The rate at which plant life was being wiped out was up to 500 times faster than before the industrial revolution, said researchers. However, scientists expected the number of species that have disappeared since 1750 was significantly higher than they could confirm, expecting many undiscovered species also perished.
The number of plants that have disappeared from the wild is more than twice the number of extinct birds, mammals and amphibians combined. Meanwhile, animals are disappearing at around 1000 times the natural rate.
“Most people can name a mammal or bird that has become extinct in recent centuries, but few can name an extinct plant,” said Dr Aelys Humphreys, author of the study and assistant professor at Stockholm University’s department of ecology, environment and plant sciences.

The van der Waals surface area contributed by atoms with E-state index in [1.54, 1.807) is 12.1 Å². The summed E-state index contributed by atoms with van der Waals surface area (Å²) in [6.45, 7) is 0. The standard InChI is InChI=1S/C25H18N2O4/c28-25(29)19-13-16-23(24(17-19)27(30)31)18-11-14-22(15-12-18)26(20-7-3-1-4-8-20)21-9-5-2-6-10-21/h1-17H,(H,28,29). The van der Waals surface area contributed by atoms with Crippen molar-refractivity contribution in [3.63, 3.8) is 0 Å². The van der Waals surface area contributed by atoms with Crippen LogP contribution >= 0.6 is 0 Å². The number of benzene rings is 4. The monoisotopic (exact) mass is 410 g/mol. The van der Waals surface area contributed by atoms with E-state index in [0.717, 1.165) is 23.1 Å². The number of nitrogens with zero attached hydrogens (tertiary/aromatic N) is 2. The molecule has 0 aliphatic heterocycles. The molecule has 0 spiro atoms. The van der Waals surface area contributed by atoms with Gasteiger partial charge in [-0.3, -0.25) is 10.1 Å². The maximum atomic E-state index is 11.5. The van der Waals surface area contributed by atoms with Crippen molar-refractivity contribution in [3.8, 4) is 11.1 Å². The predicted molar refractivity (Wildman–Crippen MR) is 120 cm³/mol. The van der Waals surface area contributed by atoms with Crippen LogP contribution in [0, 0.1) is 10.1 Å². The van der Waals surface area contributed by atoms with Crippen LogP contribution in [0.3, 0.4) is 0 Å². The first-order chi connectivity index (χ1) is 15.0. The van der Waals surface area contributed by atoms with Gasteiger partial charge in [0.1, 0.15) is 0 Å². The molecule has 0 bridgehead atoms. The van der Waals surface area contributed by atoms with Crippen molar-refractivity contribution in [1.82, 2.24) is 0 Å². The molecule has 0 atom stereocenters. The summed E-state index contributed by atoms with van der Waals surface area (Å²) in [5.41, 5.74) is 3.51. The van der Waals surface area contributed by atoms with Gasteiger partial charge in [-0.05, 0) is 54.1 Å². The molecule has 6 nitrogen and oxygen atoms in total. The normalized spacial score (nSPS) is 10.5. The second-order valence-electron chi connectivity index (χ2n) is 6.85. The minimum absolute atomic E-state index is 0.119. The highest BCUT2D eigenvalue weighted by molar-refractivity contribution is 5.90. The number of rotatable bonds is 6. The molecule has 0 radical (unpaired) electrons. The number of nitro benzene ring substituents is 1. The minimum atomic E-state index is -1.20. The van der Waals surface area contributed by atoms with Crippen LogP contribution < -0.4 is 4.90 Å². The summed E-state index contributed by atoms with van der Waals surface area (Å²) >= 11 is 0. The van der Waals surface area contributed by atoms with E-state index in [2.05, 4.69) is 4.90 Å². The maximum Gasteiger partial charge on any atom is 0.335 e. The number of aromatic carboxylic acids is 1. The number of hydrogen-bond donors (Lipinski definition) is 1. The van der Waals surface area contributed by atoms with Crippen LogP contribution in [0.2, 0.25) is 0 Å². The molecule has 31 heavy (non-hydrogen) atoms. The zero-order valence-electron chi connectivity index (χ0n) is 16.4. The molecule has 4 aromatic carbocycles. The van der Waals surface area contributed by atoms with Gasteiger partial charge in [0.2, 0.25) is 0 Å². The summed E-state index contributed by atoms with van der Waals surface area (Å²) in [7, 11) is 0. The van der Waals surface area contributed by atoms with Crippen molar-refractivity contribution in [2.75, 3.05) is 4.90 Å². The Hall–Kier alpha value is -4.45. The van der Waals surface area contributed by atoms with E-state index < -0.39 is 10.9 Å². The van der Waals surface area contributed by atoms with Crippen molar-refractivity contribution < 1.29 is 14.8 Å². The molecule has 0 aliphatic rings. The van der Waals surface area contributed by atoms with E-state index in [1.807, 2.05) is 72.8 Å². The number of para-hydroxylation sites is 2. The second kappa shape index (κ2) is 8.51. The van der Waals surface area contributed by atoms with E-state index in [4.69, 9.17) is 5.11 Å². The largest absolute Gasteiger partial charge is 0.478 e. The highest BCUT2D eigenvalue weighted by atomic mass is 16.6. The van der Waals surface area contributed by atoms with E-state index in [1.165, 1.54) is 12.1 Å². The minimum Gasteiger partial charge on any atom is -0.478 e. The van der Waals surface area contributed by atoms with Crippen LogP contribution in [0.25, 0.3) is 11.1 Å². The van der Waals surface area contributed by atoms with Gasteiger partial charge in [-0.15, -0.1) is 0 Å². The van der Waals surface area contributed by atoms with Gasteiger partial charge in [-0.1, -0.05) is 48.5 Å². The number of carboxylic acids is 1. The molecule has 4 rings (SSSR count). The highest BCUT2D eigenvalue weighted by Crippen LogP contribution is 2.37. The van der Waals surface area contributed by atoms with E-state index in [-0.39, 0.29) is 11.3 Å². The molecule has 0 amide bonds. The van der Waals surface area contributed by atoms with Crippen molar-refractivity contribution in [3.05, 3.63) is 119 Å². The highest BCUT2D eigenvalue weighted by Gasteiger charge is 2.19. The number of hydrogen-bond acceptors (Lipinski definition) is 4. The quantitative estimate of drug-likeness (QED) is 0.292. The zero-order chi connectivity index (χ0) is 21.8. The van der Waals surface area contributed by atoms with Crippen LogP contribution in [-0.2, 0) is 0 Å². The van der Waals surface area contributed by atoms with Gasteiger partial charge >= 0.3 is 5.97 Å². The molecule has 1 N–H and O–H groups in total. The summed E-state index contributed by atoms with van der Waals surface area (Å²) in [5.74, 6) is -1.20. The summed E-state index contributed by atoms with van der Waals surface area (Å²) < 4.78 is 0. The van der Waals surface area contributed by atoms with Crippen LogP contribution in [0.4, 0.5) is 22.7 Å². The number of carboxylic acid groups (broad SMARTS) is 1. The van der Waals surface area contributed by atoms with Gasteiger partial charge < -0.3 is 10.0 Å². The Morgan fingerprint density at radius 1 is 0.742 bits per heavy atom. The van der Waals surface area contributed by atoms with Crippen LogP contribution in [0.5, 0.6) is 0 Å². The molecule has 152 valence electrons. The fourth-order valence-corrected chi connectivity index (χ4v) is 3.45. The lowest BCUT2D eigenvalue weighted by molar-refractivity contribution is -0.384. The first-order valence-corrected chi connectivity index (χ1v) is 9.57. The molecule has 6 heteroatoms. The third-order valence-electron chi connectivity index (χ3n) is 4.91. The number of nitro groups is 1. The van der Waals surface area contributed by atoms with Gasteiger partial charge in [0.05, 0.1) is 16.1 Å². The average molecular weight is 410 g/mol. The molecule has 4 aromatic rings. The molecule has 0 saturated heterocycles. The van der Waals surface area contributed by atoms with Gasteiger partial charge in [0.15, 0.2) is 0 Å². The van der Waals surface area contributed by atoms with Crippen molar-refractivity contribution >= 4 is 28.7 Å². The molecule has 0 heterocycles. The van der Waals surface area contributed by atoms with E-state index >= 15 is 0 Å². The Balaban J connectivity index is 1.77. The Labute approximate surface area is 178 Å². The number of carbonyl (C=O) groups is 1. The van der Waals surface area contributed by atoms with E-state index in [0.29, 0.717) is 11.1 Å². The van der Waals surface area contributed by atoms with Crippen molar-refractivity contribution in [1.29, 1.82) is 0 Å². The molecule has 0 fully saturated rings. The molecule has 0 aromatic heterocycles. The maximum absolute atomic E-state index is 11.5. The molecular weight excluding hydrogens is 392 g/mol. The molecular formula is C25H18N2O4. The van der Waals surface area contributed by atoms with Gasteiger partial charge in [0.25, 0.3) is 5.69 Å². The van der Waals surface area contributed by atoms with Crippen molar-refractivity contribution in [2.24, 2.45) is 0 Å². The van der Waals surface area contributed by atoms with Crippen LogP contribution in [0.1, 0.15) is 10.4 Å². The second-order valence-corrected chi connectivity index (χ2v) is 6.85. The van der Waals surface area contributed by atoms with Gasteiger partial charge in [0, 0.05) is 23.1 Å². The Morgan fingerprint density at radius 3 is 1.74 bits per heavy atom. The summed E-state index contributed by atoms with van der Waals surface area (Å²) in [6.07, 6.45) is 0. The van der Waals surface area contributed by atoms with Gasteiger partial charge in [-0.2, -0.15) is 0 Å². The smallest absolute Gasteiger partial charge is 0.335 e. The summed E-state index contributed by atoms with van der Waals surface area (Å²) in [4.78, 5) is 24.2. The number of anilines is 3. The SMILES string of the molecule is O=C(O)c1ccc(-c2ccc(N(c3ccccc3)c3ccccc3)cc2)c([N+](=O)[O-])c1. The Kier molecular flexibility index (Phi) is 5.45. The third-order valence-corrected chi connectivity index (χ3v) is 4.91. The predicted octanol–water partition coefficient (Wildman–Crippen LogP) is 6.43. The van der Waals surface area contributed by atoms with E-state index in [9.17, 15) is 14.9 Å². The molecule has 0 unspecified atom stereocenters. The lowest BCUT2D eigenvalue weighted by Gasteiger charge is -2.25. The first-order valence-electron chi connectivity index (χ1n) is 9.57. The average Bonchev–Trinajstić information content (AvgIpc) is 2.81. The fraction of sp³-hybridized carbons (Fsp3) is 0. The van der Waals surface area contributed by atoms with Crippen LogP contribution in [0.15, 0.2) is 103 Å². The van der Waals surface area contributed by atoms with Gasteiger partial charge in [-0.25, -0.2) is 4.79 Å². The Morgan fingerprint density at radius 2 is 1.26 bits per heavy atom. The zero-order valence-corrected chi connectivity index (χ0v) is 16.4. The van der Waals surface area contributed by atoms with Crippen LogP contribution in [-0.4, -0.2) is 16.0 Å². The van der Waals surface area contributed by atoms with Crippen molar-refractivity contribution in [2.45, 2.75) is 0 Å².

“This study is the first time we have an overview of what plants have already become extinct, where they have disappeared from and how quickly this is happening. We hear a lot about the number of species facing extinction, but these figures are for plants that we’ve already lost, so provide an unprecedented window into plant extinction in modern times."
But, in Australia, botanists in the far north of Queensland have mounted a mission to find, log, and protect as many plant species as possible.
A team of rangers and botanists have joined forces to track down the 70 plant species that exist only in the region’s mountaintops in and around the Mount Lewis National Park. Over the next five years, they will collect specimens from target species to breed in living collections at botanical gardens, while also building up a seed bank.
Hit play on the video above to find out more.